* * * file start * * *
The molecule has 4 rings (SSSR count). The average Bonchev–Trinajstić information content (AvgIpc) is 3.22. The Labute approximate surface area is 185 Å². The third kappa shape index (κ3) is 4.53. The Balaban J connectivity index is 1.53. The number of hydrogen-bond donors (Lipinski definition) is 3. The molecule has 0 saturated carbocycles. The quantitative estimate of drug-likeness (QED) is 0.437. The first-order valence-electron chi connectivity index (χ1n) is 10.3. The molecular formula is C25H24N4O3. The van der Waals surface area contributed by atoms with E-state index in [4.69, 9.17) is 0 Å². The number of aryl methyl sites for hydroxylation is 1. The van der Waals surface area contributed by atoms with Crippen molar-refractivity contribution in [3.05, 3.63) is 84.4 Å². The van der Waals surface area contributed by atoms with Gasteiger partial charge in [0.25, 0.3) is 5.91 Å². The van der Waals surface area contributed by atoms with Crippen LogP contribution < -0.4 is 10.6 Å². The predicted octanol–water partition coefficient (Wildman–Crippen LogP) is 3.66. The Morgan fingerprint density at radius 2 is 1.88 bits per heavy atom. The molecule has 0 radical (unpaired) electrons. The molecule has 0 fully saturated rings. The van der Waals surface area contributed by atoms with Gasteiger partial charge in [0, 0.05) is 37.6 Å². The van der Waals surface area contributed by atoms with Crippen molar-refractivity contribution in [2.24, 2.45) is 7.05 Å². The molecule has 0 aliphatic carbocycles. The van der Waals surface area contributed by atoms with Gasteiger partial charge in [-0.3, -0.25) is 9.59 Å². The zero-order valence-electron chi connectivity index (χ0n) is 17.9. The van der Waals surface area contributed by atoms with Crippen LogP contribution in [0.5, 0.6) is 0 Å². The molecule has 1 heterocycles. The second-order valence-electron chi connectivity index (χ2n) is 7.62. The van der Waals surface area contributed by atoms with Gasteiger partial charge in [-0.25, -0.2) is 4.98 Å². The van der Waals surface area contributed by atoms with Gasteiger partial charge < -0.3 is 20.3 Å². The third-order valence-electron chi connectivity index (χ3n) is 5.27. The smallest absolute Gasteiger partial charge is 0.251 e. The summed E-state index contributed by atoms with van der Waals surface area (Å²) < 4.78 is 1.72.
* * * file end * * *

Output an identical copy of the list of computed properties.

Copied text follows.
The molecule has 4 rings (SSSR count). The average Bonchev–Trinajstić information content (AvgIpc) is 3.22. The Labute approximate surface area is 185 Å². The third kappa shape index (κ3) is 4.53. The Balaban J connectivity index is 1.53. The number of hydrogen-bond donors (Lipinski definition) is 3. The molecule has 0 saturated carbocycles. The quantitative estimate of drug-likeness (QED) is 0.437. The first-order valence-electron chi connectivity index (χ1n) is 10.3. The molecular formula is C25H24N4O3. The van der Waals surface area contributed by atoms with E-state index in [4.69, 9.17) is 0 Å². The number of aryl methyl sites for hydroxylation is 1. The van der Waals surface area contributed by atoms with Crippen molar-refractivity contribution in [3.05, 3.63) is 84.4 Å². The van der Waals surface area contributed by atoms with Gasteiger partial charge in [0.25, 0.3) is 5.91 Å². The van der Waals surface area contributed by atoms with Crippen LogP contribution < -0.4 is 10.6 Å². The predicted octanol–water partition coefficient (Wildman–Crippen LogP) is 3.66. The Morgan fingerprint density at radius 2 is 1.88 bits per heavy atom. The molecule has 0 radical (unpaired) electrons. The molecule has 0 fully saturated rings. The van der Waals surface area contributed by atoms with Gasteiger partial charge in [0, 0.05) is 37.6 Å². The van der Waals surface area contributed by atoms with Crippen molar-refractivity contribution in [2.24, 2.45) is 7.05 Å². The molecule has 0 aliphatic carbocycles. The van der Waals surface area contributed by atoms with Gasteiger partial charge in [-0.3, -0.25) is 9.59 Å². The zero-order valence-electron chi connectivity index (χ0n) is 17.9. The van der Waals surface area contributed by atoms with Crippen LogP contribution in [0.5, 0.6) is 0 Å². The molecule has 1 heterocycles. The second-order valence-electron chi connectivity index (χ2n) is 7.62. The van der Waals surface area contributed by atoms with Gasteiger partial charge in [-0.25, -0.2) is 4.98 Å². The van der Waals surface area contributed by atoms with Gasteiger partial charge < -0.3 is 20.3 Å². The third-order valence-electron chi connectivity index (χ3n) is 5.27. The smallest absolute Gasteiger partial charge is 0.251 e. The summed E-state index contributed by atoms with van der Waals surface area (Å²) < 4.78 is 1.72.